Even at 500, Calvin isn't Slowing Down

Daniel Burke, Religion News Service

Even at 500, Calvin isn't Slowing Down

Like most 24-year-old men, Stephen Jones is keenly interested in sin. But while many of his peers enjoy their youthful indiscretions, Jones takes a more, shall we say, Puritanical stand.

Last weekend (June 12-15), Jones and 4,000 other young Christians packed into a convention center in Palm Springs, Calif., to hear preachers tell them that they are totally depraved, incapable of doing the right thing without a mighty hand from God, and -- most importantly -- have absolutely no control over their eternal fate.

The mind behind that message is John Calvin, the 16th-century Reformer often better known for condemning sinners and heretics than for igniting evangelical zeal. But as Presbyterian and other Reformed churches prepare for the 500th birthday of their spiritual godfather on July 10, increasingly, it is young American evangelicals who are taking up his theological torch.

"His theology is the hottest, most explosive thing being discussed right now," said Justin Taylor, 32, a self-described Calvinist, and an editorial director at Crossway, a Christian publisher in the evangelical heartland of Wheaton, Ill. "What he taught is extraordinarily influential right now."

Young evangelicals are scooping up books by neo-Calvinist authors, packing churches and conventions led by Calvinist preachers and studying at staunchly Calvinist seminaries. They're blogging their way through Calvin's behemoth "Institutes of the Christian Religion," setting up Facebook fan clubs and opening Twitter feeds.

Many proudly bare their fidelity to Calvinism's "five points" of predestination as if they were stars on a general's chest. Earlier this year, Time magazine served notice that "The New Calvinism" is one of "10 ideas that are changing the world right now."

In other words, Calvinism has moved out of the Puritan meetinghouse and into the megachurch.

Though he is often portrayed as a dour, prickly Puritan, Calvin was a sensitive pastor with a thankless task, said Karin Maag, a professor of history at Calvin College in Grand Rapids, Mich.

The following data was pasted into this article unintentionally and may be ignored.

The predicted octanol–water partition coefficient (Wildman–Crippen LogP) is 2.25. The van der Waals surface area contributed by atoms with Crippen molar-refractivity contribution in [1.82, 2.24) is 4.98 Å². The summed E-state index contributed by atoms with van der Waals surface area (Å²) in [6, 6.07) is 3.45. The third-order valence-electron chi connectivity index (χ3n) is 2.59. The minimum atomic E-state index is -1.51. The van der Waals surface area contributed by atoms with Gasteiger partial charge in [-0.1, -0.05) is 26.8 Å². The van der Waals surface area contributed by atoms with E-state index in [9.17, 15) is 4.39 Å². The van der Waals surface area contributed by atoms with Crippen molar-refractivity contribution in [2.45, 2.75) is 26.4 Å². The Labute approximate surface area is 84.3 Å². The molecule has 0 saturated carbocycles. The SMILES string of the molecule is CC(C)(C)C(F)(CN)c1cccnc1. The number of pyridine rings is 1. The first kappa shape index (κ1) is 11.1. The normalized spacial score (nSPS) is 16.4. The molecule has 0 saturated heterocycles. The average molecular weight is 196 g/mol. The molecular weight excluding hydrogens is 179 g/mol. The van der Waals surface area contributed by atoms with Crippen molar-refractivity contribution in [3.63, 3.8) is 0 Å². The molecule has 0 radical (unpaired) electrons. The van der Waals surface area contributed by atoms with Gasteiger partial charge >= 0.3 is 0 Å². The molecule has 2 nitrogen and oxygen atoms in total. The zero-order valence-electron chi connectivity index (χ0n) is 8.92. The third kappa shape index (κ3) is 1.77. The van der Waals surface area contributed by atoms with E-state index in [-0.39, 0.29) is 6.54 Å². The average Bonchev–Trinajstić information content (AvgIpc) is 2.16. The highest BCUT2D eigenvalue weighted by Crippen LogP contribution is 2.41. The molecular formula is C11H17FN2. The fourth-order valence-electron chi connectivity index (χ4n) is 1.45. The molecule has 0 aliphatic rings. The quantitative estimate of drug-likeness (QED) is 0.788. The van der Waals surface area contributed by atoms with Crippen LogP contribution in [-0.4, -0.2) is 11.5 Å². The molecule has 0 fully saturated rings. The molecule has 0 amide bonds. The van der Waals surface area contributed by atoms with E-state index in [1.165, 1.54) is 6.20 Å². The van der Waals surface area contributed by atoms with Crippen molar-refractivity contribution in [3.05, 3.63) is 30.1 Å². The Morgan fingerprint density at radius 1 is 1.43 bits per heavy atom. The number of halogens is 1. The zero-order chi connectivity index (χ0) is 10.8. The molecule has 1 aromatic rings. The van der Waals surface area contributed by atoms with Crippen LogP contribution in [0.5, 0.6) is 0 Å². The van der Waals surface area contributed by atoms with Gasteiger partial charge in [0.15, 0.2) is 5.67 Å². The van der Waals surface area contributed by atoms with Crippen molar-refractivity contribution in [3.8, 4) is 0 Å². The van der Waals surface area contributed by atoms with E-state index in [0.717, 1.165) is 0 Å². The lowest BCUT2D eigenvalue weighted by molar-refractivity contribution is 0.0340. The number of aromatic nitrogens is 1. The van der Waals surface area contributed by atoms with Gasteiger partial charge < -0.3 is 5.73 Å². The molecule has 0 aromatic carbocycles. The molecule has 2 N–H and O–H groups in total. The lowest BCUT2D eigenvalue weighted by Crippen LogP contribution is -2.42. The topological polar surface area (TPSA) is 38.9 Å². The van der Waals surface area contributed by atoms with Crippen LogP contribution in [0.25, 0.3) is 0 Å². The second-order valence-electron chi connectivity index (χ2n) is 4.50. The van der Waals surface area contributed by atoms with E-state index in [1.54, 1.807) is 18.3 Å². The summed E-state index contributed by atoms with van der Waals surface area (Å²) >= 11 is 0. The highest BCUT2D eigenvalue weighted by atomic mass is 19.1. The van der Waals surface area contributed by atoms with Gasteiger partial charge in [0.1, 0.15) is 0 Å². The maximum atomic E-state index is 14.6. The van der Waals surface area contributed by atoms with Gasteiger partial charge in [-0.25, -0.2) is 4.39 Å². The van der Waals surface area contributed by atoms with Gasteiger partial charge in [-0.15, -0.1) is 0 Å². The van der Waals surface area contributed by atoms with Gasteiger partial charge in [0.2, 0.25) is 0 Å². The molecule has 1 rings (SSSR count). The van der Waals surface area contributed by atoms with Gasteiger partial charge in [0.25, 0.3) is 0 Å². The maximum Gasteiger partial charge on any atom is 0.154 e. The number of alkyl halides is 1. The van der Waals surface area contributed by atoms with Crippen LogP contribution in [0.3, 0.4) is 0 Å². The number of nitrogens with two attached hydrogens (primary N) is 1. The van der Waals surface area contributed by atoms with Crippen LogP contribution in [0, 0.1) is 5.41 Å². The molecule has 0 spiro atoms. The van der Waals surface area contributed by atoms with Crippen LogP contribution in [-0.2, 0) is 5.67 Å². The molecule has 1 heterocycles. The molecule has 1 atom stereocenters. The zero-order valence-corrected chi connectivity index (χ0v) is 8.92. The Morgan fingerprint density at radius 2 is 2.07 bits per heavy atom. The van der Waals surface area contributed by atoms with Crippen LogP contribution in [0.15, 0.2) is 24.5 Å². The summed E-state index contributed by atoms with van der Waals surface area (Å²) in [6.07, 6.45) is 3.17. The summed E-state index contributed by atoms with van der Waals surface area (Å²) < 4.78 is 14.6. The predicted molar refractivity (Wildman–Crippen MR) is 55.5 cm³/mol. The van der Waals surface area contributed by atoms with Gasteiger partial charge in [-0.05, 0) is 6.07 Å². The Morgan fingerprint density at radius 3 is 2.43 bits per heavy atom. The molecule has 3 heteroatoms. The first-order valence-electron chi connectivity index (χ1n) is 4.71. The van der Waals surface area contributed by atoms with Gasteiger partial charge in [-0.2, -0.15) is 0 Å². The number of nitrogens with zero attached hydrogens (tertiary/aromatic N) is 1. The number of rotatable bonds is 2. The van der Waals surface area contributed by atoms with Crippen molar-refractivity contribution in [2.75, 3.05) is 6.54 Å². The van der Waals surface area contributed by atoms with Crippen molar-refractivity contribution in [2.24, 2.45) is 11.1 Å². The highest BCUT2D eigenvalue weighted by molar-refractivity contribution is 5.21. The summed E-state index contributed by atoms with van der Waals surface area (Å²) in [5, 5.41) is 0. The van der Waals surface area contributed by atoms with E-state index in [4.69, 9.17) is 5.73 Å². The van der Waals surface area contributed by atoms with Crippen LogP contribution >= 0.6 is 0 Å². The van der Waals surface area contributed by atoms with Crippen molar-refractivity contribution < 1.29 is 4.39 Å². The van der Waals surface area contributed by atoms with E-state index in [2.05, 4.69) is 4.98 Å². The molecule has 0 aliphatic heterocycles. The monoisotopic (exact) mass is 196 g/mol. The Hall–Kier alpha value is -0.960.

"He had the complicated and painstaking job of creating a new church," Maag said. "It's easy to get people together on what they don't like, but to make the Reformation take hold in people's lives and people's hearts was rather more difficult."

So, while Martin Luther fired up the masses, Calvin, essentially, gave them new rules. Maag said the people of Geneva were not exactly appreciative: they named their dogs after Calvin and sang rude songs outside his window. As a Protestant leader in a Catholic territory, Calvin lived under the constant threat of siege, Maag said.

American neo-Calvinists say they are similarly besieged by the forces of secularism. And while the ministers and churches of their youth kept them entertained, they didn't offer the kind of intellectual firepower many find in Calvinism.

"Most of them grew up in some kind of church but they were not taught much doctrinal formation; they played youth-group games," said Collin Hansen, author of the 2008 book "Young, Restless, Reformed: A Journalist's Journey with the New Calvinists." "When they went to college, the games didn't seem worth it."

Calvinism, Hansen and others say, provides a time-tested doctrinal anchor to keep young evangelicals from being swept away by the mainstream. Some of the largest neo-Calvinist churches -- Mars Hill Church in Seattle, Redeemer Presbyterian Church in New York, and Capitol Hill Baptist Church in Washington -- stand in the country's most secular cities.

"Calvin's is a sovereign God who answers all questions," Jones said, "by causing us to lose ourselves and truly deny ourselves."


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